Relative anisotropy of structures and ultrasound attenuation response between laboratory casting in permanent mould (vacuum induction melted) and casting processed through electroslag refining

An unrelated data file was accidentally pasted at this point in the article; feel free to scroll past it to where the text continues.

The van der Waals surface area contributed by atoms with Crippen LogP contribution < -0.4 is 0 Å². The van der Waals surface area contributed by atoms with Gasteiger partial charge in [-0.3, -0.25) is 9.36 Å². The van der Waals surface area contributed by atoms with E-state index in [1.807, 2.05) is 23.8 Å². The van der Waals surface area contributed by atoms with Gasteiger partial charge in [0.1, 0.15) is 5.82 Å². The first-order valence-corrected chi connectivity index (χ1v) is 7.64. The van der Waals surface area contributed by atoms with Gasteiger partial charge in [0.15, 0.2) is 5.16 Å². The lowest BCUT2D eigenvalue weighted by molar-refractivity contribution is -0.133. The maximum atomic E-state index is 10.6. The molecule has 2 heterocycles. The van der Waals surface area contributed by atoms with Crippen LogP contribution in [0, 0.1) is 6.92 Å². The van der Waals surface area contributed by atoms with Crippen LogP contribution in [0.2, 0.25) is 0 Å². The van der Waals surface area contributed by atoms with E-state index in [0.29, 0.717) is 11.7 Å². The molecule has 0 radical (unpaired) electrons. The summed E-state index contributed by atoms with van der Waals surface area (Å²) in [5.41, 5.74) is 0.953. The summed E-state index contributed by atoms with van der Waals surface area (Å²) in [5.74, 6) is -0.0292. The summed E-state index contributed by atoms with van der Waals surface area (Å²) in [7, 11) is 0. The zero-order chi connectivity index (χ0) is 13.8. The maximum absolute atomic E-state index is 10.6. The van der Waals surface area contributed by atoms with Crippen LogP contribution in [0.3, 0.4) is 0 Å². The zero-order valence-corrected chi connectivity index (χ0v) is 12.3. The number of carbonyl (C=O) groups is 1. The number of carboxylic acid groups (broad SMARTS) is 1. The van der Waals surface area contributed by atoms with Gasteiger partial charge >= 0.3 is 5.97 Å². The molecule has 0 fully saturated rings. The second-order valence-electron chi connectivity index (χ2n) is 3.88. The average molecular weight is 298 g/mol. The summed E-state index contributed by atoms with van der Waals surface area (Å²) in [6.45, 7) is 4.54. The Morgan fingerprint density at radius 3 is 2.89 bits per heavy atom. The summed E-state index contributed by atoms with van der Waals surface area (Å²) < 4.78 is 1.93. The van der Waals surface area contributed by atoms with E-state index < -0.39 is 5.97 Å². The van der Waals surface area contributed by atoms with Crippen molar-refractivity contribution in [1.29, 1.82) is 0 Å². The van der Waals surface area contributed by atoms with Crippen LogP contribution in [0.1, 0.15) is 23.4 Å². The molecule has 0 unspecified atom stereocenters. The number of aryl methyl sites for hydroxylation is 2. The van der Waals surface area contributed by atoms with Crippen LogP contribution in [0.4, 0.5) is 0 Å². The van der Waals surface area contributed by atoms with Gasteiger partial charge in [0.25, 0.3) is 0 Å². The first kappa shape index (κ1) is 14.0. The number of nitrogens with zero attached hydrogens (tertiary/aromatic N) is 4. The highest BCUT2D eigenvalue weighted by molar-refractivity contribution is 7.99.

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In the present study, ingots of 'modified 15CDV6' (0.3C-CrMoV) steel were laboratory melted and cast by the vacuum induction melting-electroslag refining (VIM-ESR) and VIM (water cooled steel mould) routes. The ingots have been evaluated for their relative anisotropy differences by ultrasound attenuation (UA) studies along respective radial and axial directions. The expected sources of UA are crystallographic texture and the presence of defects. These defects include inclusions, grain boundaries, segregation and microporosity. Apart from microporosity, the presence of defects has been characterised along the respective casting directions. Although both castings/ingots had gone through successive phase transformations after solidification (liquid-->deltaferrite-->austenite-->ferrite), the electroslag refined (ESR) material had significantly more anisotropy in crystallographic texture, but insignificant anisotropy in inclusion distribution, as compared with the vacuum induction melted (VIM) material. The grain boundary character distributions and long range compositional fluctuations were similar and nearly isotropic between the two ingots. The ESR material, in general, was denser, which may indicate a lower presence of microporosity. Taking grain size differences into account, the UA estimated anisotropy was more for ESR material, a response clearly dominated by the anisotropy of the crystallographic texture. At a higher frequency, and correspondingly finer resolution for defects, the anisotropy owing to defects played a more dominant role, but even then the highest frequency of 2 MHz was not adequate to highlight a dominance of defect anisotropy.
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